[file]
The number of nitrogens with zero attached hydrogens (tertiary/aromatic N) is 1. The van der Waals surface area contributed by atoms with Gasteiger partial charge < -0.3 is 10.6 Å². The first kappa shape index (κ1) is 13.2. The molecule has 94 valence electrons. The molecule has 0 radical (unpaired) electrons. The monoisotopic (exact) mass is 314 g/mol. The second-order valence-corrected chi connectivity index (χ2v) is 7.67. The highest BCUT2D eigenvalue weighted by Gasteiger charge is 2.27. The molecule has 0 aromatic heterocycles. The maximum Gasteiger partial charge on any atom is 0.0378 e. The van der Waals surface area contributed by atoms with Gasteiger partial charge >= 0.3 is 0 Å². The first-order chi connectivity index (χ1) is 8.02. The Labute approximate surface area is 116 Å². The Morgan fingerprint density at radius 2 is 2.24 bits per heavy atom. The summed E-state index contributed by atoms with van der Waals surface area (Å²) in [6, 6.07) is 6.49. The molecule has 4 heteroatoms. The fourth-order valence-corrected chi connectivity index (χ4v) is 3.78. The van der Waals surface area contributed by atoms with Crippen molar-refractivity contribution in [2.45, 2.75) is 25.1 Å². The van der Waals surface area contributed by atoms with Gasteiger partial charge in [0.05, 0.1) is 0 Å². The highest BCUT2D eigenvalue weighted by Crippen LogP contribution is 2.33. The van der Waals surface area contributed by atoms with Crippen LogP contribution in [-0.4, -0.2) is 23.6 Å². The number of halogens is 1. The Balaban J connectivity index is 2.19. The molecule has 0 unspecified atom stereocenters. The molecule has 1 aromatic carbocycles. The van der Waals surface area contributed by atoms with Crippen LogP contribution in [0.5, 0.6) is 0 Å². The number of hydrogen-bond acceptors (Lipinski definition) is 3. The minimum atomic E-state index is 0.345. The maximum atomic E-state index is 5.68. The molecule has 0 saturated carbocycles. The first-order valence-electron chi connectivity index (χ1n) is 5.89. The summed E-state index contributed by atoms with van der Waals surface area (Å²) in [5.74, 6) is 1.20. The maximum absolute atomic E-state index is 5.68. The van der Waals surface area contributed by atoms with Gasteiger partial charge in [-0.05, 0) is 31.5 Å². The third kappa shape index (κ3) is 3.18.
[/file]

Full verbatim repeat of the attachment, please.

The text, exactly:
The number of nitrogens with zero attached hydrogens (tertiary/aromatic N) is 1. The van der Waals surface area contributed by atoms with Gasteiger partial charge < -0.3 is 10.6 Å². The first kappa shape index (κ1) is 13.2. The molecule has 94 valence electrons. The molecule has 0 radical (unpaired) electrons. The monoisotopic (exact) mass is 314 g/mol. The second-order valence-corrected chi connectivity index (χ2v) is 7.67. The highest BCUT2D eigenvalue weighted by Gasteiger charge is 2.27. The molecule has 0 aromatic heterocycles. The maximum Gasteiger partial charge on any atom is 0.0378 e. The van der Waals surface area contributed by atoms with Gasteiger partial charge >= 0.3 is 0 Å². The first-order chi connectivity index (χ1) is 8.02. The Labute approximate surface area is 116 Å². The Morgan fingerprint density at radius 2 is 2.24 bits per heavy atom. The summed E-state index contributed by atoms with van der Waals surface area (Å²) in [6, 6.07) is 6.49. The molecule has 4 heteroatoms. The fourth-order valence-corrected chi connectivity index (χ4v) is 3.78. The van der Waals surface area contributed by atoms with Crippen molar-refractivity contribution in [2.45, 2.75) is 25.1 Å². The van der Waals surface area contributed by atoms with Gasteiger partial charge in [0.05, 0.1) is 0 Å². The highest BCUT2D eigenvalue weighted by Crippen LogP contribution is 2.33. The van der Waals surface area contributed by atoms with Crippen LogP contribution in [-0.4, -0.2) is 23.6 Å². The number of halogens is 1. The Balaban J connectivity index is 2.19. The molecule has 0 unspecified atom stereocenters. The molecule has 1 aromatic carbocycles. The van der Waals surface area contributed by atoms with Crippen LogP contribution in [0.5, 0.6) is 0 Å². The number of hydrogen-bond acceptors (Lipinski definition) is 3. The minimum atomic E-state index is 0.345. The maximum atomic E-state index is 5.68. The molecule has 0 saturated carbocycles. The first-order valence-electron chi connectivity index (χ1n) is 5.89. The summed E-state index contributed by atoms with van der Waals surface area (Å²) in [5.74, 6) is 1.20. The maximum absolute atomic E-state index is 5.68. The van der Waals surface area contributed by atoms with Gasteiger partial charge in [-0.05, 0) is 31.5 Å². The third kappa shape index (κ3) is 3.18.